murdering, exterminating, raping, torturing and forcibly transferring
large numbers of civilians, and pillaging their property."

Al-Bashir is the first-ever head of state to
be indicted by the ICC while still in office. The 108 nations that have
ratified the Rome Statute, which set up the Court, are obliged to turn
over al-Bashir to authorities if he tries to cross their borders, noted
the Washington, DC-based advocacy group Citizens for Global Solutions.

The United States is no longer a signatory to the Rome Statute, since former President George W. Bush unsigned the treaty in 2002.

The warrant marks a "total paradigm shift in the world," said the group's Laura Hendrick.
"Heads of state can no longer commit atrocious crimes and get away with
it while brandishing the shield of national sovereignty. World leaders
will have to face the scales of justice from now on."

Approximately 300,000 people have died --
either through direct combat or because of disease, malnutrition, or
reduced life expectancy -- in Darfur since 2003, estimates the United Nations.

The war finds its roots in both ethnic and environmental strife. In
early 2003, with tension between farmers and nomads rising in the
drought-prone region, resistance groups attacked government forces,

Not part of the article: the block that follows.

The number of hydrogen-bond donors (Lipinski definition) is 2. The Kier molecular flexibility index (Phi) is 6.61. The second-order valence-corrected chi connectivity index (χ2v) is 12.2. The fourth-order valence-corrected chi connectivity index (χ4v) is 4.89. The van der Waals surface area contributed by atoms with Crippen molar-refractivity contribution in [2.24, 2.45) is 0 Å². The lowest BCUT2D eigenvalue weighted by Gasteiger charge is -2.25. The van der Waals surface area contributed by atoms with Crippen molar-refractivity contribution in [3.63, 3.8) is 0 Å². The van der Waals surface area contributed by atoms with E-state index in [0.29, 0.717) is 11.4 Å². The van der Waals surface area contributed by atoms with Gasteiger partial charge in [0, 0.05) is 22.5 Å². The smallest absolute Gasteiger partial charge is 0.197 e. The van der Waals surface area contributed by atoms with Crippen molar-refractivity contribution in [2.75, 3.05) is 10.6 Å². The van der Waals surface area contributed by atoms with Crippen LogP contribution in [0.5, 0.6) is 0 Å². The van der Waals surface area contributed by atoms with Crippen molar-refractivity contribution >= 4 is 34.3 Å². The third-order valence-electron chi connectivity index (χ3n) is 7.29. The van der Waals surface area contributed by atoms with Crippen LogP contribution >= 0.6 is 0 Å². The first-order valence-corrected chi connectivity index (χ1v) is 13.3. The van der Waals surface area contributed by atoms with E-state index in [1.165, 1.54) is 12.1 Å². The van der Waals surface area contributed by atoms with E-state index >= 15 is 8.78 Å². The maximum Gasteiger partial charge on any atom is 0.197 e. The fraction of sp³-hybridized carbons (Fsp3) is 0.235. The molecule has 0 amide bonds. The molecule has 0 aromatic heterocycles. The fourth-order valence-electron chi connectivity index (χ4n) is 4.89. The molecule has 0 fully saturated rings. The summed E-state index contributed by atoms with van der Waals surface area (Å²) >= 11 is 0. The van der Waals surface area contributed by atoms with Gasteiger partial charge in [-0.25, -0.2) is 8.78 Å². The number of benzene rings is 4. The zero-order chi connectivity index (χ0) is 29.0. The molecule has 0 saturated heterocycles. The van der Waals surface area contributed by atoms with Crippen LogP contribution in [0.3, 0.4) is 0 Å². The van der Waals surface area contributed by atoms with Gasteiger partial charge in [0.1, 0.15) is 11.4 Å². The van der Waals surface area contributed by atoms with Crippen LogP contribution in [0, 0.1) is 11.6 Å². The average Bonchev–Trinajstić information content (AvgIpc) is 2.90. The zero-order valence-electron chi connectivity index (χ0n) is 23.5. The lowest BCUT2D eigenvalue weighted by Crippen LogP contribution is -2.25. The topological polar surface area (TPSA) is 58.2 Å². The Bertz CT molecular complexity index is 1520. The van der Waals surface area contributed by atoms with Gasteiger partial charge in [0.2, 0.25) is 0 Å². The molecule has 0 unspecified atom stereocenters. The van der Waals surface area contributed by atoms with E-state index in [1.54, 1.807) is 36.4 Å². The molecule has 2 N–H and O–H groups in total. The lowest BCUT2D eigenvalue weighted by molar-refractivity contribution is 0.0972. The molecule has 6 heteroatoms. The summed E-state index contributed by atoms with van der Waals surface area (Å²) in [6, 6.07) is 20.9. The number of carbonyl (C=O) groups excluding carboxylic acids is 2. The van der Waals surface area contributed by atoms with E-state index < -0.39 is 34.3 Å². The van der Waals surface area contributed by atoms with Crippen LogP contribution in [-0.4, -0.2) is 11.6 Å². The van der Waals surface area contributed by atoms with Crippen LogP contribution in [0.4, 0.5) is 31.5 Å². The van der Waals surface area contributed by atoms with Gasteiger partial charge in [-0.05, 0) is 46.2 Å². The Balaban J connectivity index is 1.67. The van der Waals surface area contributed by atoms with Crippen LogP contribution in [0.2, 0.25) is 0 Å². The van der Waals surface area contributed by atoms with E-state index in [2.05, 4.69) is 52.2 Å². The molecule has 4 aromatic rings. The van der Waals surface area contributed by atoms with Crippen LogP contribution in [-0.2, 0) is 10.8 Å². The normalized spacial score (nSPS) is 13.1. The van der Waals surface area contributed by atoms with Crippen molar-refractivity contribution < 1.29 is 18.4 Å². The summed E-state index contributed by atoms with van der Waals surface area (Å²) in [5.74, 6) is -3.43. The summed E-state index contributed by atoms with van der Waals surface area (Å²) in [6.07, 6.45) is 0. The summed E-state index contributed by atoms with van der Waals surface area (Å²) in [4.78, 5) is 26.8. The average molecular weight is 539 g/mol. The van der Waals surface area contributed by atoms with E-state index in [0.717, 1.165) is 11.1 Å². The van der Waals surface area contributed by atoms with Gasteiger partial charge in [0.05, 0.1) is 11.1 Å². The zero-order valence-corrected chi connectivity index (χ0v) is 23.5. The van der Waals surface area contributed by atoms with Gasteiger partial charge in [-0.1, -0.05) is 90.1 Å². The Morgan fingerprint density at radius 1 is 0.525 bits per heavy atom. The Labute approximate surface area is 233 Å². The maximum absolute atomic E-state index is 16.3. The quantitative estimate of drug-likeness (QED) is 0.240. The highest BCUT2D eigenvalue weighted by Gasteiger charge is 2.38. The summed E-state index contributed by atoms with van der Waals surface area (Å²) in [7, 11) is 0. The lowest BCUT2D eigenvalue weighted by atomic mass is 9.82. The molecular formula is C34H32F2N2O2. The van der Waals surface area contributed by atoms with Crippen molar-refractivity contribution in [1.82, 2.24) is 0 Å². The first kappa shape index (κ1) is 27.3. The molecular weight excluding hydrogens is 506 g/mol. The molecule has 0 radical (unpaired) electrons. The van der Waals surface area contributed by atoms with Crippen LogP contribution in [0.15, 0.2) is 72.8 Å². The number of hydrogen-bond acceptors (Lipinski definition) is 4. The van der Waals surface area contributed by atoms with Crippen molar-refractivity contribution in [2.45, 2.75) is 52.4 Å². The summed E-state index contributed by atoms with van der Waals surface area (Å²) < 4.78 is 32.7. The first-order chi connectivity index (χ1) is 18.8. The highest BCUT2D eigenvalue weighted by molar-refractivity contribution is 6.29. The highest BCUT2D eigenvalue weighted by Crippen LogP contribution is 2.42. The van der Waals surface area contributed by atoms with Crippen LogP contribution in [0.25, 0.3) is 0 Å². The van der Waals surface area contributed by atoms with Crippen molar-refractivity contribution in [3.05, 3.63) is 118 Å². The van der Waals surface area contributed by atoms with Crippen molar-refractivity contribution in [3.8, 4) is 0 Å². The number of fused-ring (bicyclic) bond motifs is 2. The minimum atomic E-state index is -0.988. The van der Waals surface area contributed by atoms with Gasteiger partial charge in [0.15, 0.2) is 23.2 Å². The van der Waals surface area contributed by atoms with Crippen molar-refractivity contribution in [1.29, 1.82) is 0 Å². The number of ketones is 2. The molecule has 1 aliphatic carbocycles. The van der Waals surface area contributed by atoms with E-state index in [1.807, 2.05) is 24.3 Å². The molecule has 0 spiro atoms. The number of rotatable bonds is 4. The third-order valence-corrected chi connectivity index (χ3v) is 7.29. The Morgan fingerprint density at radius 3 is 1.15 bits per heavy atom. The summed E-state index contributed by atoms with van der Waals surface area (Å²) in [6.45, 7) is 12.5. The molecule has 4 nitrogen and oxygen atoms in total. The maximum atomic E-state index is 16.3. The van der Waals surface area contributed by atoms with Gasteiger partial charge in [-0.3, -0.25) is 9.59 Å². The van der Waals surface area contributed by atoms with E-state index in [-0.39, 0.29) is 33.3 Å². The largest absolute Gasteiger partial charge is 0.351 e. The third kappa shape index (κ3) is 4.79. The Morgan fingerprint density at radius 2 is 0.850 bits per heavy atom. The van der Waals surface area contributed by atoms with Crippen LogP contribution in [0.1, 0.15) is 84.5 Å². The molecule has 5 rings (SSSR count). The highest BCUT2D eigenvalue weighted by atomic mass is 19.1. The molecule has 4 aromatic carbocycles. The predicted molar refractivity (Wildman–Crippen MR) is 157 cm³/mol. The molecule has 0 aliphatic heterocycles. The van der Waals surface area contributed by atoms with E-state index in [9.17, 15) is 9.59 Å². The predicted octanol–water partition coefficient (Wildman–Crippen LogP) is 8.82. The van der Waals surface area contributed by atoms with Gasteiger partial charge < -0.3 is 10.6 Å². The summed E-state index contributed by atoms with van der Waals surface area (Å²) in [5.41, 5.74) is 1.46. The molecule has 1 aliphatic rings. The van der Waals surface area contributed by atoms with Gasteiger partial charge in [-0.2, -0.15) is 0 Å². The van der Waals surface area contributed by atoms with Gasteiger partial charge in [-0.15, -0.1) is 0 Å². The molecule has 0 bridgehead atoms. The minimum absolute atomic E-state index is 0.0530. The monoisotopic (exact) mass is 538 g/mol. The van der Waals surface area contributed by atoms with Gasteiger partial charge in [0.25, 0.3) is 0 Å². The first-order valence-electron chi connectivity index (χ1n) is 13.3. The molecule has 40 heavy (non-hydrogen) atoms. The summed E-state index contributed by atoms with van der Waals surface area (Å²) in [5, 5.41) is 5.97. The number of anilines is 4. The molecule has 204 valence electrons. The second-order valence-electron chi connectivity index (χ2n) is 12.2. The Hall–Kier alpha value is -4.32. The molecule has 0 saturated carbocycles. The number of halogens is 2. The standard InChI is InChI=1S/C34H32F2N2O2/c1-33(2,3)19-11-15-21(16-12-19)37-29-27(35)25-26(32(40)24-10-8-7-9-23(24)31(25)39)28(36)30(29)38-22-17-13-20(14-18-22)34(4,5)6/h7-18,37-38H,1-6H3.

blaming the national government for neglecting the region economically
and failing to protect villagers from attacks by nomadic groups.

But rather than sending in Sudanese armed forces, which included many
members who might be sympathetic to the rebelling factions in Darfur,
the government has allegedly provided arms and other support to Arab
"Janjaweed" militias, who began attacking locals of the same ethnic
background as the rebels.

Despite overwhelming evidence to the contrary, the Sudanese government
has repeatedly denied it is supporting the Janjaweed, who often rape,
pillage, and burn entire villages.

The United Nations' top peacekeeping official said earlier this week that the hybrid UN-African Union mission in Darfur will continue to protect the local population.

The situation was reported to be relatively calm in Darfur today, despite what a UN spokesperson called an "aerial show of force" by the Government.

For their part, several of the aid groups have promised to appeal
their expulsions, reiterating their total independence from the International Criminal Court.

Oxfam noted in a statement that it "is an independent, impartial non-governmental organization,
with absolutely no links to the International Criminal Court," adding:
"Oxfam does not have an opinion on the Court's activities, and our sole
focus is meeting humanitarian and development needs in Sudan."

"It is absurd that we as an independent and impartial organization have
been caught up in a political and judicial process," said an MSF
spokesperson.

For the time being, though, there seems to be little recourse for MSF, Oxfam, Mercy Corps, or the other groups ordered to close Wednesday.

In an email to supporters Wednesday evening, Mercy Corps' Keny-Guyer
reflected on the needs of the 2.5 million people in the region who are
no longer self-sufficient, since the fighting has forced them to flee
their villages for the temporary -- and relative -- security of refugee
camps.

"Those families weigh heavily on our minds and in our hearts right
now," said Keny-Guyer. "Millions of lives hang in the balance in
Darfur."